Around the times of pirates and pillaging, the property was known as Stonehenge, so named for a clump of large stones resembling the ancient Druid structure in England withing view of the house in the sea. The house was renovated around 1930 to become the Italianate villa of tremendous proportions that it is today.
Many celebrities, royal, political, and glamorous, have lived in the villa over its fascinating history. From British Admiralty to the Greek Royal Family during World War II; diamond magnates to Jan Smuts, founder of the League of Nations, state president of the United Party prior to the apartheid years and friend and advisor to Sir Winston Churchill.
St James is one of Cape Town’s smaller suburbs, yet it has a rich history. Thanks to a publication put together by St James historian, Michael Walker, the history of some of the original homesteads built between Muizenberg and St James in 1883 has been recorded.
From St James towards Muizenberg, a number of gracious stone houses still remain as testament to a wealthy colonial past when the main road was commonly known as “Millionaire’s Mile”.
During the late 19th century, homes were constructed from stone, plaster and limestone, and sported thatched roofs. Some of these homes have been handed down from generation to generation and still exist today, giving visitors a glimpse of what St James looked like in its heyday. One such structure is St James Cottage, built in 1853.
According to historical accounts, the owner, Abraham Auret, hid prisoners of war in the loft during the Anglo-Boer War, and helped to stage their escape across the bay.
These properties, located between Muizenberg and St James, are the only remaining concentration of early 20th century Edwardian beach houses in South Africa, and face onto the old False Bay coastal road, regarded by many as one of the most beautiful scenic drives in the peninsula.
The initial proclamation, made on 30 May 1985, involved Braeside House, Greystones and Schoonzicht, but this was extended on 7 March 1986 when an additional seven properties were added to the group. To this was added Sea Fever, a picturesque thatched dwelling presumed to date from the late 18th century located at 82 Main Road, St James, and declared on 23 December 1983, Stonehenge, a double-storey beach house dating from the 1920s and built in a predominantly Italian style with art deco features, located at 36 Main Road, St James, declared on 17 March 1989; Villa Capri, declared on 23 March 1979, and No 18 Main Road, declared on 27 December 1985. Long Cottage, 248 Main Road, Muizenberg.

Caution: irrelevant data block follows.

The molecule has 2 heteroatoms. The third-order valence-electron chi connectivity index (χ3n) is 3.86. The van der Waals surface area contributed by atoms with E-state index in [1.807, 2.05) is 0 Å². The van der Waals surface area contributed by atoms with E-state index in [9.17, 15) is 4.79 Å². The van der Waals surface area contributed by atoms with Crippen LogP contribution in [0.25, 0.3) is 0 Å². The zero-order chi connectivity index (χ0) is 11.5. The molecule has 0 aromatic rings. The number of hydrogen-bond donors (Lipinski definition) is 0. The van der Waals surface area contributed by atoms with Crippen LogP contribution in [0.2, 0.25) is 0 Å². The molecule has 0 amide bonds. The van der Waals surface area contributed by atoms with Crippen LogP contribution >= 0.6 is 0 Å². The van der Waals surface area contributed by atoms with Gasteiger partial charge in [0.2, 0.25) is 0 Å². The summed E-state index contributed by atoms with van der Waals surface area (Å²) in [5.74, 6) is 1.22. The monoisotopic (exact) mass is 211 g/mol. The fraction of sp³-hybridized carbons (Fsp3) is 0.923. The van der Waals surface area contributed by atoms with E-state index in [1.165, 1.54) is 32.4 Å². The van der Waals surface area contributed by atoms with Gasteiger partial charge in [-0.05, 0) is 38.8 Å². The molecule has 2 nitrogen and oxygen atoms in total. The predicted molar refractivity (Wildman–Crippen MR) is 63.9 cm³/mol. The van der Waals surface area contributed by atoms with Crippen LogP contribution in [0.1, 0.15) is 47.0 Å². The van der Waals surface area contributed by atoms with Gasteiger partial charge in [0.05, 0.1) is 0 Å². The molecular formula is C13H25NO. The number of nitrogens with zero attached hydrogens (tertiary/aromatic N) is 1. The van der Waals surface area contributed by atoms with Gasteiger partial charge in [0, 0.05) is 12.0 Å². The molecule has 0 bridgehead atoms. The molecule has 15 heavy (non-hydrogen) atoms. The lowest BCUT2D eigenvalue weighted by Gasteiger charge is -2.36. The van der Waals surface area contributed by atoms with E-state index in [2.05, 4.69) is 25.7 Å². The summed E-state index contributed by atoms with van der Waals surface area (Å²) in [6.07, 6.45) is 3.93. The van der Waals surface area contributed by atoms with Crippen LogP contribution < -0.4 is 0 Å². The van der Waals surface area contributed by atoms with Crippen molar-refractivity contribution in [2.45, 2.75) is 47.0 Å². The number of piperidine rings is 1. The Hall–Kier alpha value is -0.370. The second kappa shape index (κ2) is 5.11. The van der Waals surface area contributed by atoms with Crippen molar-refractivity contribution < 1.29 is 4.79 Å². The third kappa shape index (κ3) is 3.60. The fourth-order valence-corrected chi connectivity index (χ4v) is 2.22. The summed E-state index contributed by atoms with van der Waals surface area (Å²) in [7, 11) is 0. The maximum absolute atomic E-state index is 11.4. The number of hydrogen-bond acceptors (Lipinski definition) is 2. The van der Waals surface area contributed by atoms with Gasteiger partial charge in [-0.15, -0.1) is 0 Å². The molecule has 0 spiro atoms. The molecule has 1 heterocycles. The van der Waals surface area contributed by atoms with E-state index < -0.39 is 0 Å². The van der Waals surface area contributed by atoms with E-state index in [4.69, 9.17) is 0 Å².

The history of Stonehenge is interesting and involved a number of architects. It was built by Mrs. Isabella Hoole, a widow, in 1901. Dr C.P Smuts bought the house from her deceased estate in April 1904. It was set back from the Main Road. The architect, Francis Freeman, did alternations to the downstairs rooms as well as designing a new kitchen in May 1904. Later architects Jones & Draiby did further alterations in 1911, as well as adding a garage. Hilda Haroof bought the house in 1917 and additional work followed in November 1919 when architect Douglas Hoets did extensive alternations, which included two verandahs, a bedroom en suite, a linen room and servants’ quarters. In March 1923 architect J.A Smith designed a storeroom and enlarged the servants quarters.
Design of Architect Douglas Hoetes of the original Stonehenge home (March 1919)
In 1930, the house was demolished at the request of Mrs. Hilda Ansaldi (formally Harof) and a new house nearer the Main Road was designed by Grant (Builder C.J Smith).
Then in 1931 Grant did further extensive alterations and additions for Mrs. Ansaldi which added much beauty to this attractive home (builder: L Forster). The union Government under Prime Minister General J.C Smuts rented this home in 1940 from the trustees of the estate of Hilda Ansaldi who was declared of unsound mind by order of the Supreme Court of SA, 21 February 1939.
Here Smuts gave refuge to the Greek royal family who had fled the Nazi occupation of Greece. A close relationship developed with General Smuts assuming the position of Godfather to her Royal Highness Princess Irene.
At the christening of Princess Irene in Cape Town with General Smuts holding his Godchild Princess Irene (1942)
The Cape Odyssey – No 76 Volume 8 Issues 6 - December 2008 – Page
A Statement in Stone